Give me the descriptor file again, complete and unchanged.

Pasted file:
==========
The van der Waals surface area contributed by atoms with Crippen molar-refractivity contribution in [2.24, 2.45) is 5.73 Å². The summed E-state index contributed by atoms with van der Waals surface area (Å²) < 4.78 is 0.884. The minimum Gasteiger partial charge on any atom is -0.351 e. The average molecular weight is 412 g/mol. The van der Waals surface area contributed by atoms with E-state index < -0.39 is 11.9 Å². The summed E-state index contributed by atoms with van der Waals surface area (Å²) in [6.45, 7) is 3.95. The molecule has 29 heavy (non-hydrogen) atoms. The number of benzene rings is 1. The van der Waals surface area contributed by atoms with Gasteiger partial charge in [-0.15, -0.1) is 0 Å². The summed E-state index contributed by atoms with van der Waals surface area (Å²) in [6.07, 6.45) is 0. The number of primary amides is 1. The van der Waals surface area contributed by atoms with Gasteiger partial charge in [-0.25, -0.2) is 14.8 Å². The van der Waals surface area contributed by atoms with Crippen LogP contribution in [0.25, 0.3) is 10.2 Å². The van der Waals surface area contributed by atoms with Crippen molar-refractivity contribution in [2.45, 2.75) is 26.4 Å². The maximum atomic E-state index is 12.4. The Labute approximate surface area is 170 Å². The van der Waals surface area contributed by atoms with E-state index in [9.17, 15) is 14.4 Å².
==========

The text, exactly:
The van der Waals surface area contributed by atoms with Crippen molar-refractivity contribution in [2.24, 2.45) is 5.73 Å². The summed E-state index contributed by atoms with van der Waals surface area (Å²) < 4.78 is 0.884. The minimum Gasteiger partial charge on any atom is -0.351 e. The average molecular weight is 412 g/mol. The van der Waals surface area contributed by atoms with E-state index < -0.39 is 11.9 Å². The summed E-state index contributed by atoms with van der Waals surface area (Å²) in [6.45, 7) is 3.95. The molecule has 29 heavy (non-hydrogen) atoms. The number of benzene rings is 1. The van der Waals surface area contributed by atoms with Gasteiger partial charge in [-0.15, -0.1) is 0 Å². The summed E-state index contributed by atoms with van der Waals surface area (Å²) in [6.07, 6.45) is 0. The number of primary amides is 1. The van der Waals surface area contributed by atoms with Gasteiger partial charge in [-0.25, -0.2) is 14.8 Å². The van der Waals surface area contributed by atoms with Crippen LogP contribution in [0.25, 0.3) is 10.2 Å². The van der Waals surface area contributed by atoms with Crippen molar-refractivity contribution in [2.45, 2.75) is 26.4 Å². The maximum atomic E-state index is 12.4. The Labute approximate surface area is 170 Å². The van der Waals surface area contributed by atoms with E-state index in [9.17, 15) is 14.4 Å².